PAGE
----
Interfacing Arduino to USB GPRS modem

Cheap GPRS modem from Dealextreme

Cheap GPRS modem from Dealextreme

Some time ago I started writing about connecting Arduino to cellular network. Using standard GSM AT commands, a program running on Arduino can place and take calls, send and receive SMS, shoot pictures, access the Internet while monitoring phone’s battery level, signal strength and connection status. For many of these tasks any old phone works quite well, however, there are times when a specialized piece of hardware is desired. Today I’m going to talk about one such piece of hardware which can be connected to Arduino board using USB Host Shield.

USB Tri-band GPRS Modem from DealExtreme is just an ordinary GSM cell phone minus keyboard, display, battery, and built-in microphone/speaker. What is left makes inexpensive (~$25), lightweight (25 grams) and compact (see title picture) GSM/GPRS module to use in DIY projects. It supports a standard subset of GSM commands as well as some proprietary ones. The modem is built around BenQ M23 GSM/GPRS Wireless module and uses Prolific PL-2303 USB-to-serial converter. As explained on this page, the PL-2303 in the modem uses non-default USB PID; make sure to grab the latest version of my library, which transparently supports both PIDs.

To explore the functionality of this device I wrote a simple program which is based on Xbee terminal. The program initializes the PL-2303 and waits for user input passing keystrokes to the modem and displaying replies to the screen. Let’s run it and see what this little modem is capable of.

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Interfacing Arduino to a Cellular Phone

Motorola RAZR talks to Arduino

Motorola RAZR talks to Arduino

One of the main motivations for adding asynchronous CDC support code to rev.2.0 of USB Host Library was to be able to use cell phones in Arduino projects – establish simple data exchange via SMS, take pictures or connect to the Internet. Second hand phones are inexpensive yet quite capable. Also, m2m (machine to machine) SIM cards start at $4-$6/mo, some even allow for free incoming SMS. All that makes a cell phone an attractive communication option for hobby projects. In this post, I will be talking about basics of cell phone control using data port and AT commands. I will also present simple terminal emulator sketch – to use the code you will need an Arduino board, USB Host Shield, as well as USB Host Shield 2.0 library.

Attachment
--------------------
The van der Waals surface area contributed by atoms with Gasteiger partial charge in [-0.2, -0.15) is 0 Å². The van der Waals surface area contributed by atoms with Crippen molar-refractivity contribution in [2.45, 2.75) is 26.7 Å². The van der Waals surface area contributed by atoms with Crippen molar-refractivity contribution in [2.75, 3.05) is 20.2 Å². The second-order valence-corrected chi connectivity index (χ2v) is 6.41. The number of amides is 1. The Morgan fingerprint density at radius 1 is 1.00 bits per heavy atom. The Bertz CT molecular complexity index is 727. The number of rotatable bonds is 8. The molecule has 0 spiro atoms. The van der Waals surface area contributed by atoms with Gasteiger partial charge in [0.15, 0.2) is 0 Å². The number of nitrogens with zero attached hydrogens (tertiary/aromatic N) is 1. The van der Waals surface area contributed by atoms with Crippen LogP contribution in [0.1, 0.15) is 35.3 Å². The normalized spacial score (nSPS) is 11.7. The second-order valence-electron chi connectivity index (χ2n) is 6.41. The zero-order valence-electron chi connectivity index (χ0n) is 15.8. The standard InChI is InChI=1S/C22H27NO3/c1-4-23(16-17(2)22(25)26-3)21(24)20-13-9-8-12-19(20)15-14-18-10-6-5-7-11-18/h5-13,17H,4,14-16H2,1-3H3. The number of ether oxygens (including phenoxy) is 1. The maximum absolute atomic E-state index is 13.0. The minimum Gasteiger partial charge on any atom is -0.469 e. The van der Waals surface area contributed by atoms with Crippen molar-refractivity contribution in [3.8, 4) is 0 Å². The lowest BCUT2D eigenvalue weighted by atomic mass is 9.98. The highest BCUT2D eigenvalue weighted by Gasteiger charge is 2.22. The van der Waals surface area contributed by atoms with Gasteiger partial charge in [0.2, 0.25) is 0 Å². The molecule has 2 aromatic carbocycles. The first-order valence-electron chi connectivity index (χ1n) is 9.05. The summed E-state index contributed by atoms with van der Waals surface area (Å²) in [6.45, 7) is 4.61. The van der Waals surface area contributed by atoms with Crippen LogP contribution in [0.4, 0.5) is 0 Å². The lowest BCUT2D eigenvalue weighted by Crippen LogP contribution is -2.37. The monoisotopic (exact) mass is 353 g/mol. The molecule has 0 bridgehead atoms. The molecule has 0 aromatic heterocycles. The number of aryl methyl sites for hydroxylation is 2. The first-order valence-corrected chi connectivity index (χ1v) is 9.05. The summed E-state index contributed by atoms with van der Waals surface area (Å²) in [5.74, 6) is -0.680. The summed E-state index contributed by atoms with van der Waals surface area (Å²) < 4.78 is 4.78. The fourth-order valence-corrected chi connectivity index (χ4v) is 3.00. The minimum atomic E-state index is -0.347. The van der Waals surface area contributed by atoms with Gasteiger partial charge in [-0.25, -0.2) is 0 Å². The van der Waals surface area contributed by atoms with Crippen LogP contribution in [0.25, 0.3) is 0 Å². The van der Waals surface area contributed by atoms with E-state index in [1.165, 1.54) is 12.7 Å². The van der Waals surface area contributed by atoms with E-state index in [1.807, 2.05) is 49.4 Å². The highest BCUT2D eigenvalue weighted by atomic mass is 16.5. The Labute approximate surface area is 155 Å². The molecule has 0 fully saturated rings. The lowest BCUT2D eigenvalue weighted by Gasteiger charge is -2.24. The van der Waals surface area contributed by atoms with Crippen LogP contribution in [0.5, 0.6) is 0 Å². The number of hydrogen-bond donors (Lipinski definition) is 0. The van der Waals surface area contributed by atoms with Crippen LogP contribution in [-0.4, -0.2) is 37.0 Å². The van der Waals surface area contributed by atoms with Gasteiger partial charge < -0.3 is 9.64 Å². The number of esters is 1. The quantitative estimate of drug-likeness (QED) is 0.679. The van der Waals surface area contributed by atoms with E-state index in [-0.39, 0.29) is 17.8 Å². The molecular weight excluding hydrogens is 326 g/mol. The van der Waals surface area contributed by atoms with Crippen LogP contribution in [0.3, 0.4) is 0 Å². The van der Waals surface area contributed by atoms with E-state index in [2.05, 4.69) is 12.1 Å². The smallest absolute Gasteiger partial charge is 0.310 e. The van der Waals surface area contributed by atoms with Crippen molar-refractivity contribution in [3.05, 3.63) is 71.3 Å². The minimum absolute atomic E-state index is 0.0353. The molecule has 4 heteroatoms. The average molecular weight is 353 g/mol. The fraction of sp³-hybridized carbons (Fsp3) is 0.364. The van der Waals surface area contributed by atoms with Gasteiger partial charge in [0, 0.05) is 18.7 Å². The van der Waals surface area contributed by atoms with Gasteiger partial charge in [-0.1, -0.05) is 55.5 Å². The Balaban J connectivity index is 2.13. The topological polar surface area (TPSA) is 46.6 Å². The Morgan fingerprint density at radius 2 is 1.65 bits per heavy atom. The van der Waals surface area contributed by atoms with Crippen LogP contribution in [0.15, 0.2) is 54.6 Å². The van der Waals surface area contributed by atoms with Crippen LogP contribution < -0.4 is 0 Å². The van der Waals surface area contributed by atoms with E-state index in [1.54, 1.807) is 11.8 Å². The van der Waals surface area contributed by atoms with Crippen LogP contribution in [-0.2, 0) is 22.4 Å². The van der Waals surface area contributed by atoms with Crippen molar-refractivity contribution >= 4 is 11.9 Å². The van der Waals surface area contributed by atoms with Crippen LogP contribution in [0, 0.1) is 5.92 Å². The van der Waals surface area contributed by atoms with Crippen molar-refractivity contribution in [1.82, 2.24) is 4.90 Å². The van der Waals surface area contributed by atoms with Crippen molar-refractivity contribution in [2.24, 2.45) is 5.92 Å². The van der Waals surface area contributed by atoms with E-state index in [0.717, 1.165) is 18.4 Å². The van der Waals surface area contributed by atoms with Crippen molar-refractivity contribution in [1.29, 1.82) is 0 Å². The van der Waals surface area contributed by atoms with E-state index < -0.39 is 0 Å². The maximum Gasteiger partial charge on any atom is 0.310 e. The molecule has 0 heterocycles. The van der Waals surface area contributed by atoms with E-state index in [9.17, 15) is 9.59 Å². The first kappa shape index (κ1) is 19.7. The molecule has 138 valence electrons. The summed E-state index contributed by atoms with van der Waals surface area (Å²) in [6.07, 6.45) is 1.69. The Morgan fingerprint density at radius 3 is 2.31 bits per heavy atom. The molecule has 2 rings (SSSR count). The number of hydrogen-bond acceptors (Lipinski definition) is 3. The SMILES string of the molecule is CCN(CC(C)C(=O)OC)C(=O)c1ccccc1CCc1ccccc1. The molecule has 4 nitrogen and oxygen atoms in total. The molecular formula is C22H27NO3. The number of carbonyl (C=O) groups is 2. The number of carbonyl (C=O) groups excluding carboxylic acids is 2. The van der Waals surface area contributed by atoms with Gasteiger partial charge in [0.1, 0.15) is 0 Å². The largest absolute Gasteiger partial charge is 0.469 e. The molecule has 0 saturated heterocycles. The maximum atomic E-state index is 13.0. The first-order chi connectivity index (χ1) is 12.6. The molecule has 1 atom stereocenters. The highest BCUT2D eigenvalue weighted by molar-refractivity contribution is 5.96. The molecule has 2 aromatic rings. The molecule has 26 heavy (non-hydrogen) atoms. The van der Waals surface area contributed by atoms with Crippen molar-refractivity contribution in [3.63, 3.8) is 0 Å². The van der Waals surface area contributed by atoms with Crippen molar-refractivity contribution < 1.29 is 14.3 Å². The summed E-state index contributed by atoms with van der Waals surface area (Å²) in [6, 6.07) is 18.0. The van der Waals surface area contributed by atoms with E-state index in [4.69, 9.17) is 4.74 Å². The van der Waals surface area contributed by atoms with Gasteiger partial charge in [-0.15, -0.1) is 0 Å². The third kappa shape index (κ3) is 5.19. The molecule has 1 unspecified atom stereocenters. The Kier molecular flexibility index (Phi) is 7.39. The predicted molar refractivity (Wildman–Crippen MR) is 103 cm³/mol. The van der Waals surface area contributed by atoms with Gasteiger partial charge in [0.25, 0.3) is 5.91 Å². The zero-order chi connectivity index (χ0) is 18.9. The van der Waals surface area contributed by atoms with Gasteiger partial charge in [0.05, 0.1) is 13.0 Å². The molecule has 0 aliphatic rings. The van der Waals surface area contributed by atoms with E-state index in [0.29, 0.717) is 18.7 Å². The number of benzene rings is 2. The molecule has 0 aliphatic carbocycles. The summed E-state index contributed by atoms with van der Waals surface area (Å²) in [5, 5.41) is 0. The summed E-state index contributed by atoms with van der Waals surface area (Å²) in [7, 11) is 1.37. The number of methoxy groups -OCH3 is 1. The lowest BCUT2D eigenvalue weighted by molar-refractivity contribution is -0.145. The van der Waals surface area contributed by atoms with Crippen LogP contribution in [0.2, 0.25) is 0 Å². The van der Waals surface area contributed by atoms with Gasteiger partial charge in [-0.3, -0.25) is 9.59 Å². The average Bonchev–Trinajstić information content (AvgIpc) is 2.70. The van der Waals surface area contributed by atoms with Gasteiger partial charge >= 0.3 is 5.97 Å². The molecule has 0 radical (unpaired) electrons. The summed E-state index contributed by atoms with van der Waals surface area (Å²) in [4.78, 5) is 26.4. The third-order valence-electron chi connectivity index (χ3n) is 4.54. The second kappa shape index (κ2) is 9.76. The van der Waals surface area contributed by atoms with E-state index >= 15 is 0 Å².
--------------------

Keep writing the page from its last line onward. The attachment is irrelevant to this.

Modern (<10 year old) phones have standard GSM chip interface implemented and accessible via so-called “data port”. The oldest phones implement TTL level asynchronous serial interface by means of “custom” USB data cable, which is just proprietary connector on one end, standard USB connector on the other end, and USB-to-serial converter chip (almost always Prolific PL2303) between them. Newer cell phones have USB-to-serial converter built-in. Motorola phones usually terminate data port on standard mini-USB connector, others, like Samsung and Sony Ericsson, use proprietary cable. The USB-to-serial converter in these phones is almost always standard CDC ACM type.

Many functions of the phone can be accessed by AT commands, similar to commands used to control Hayes phone modems. Standard GSM commands are defined in 3GPP TS 07.07 (look for the latest version, which is 7.8.0). Cell phone manufacturers also define their own AT commands. In documentation AT commands are usually presented in uppercase, however, most phones accept lowercase just as well. A command shall be followed by CR,LF (usually Enter key). If a command is accepted, OK is returned, along with response. If command is not recognized, ERROR is returned. Some commands will be accepted in certain phone states and rejected in others.

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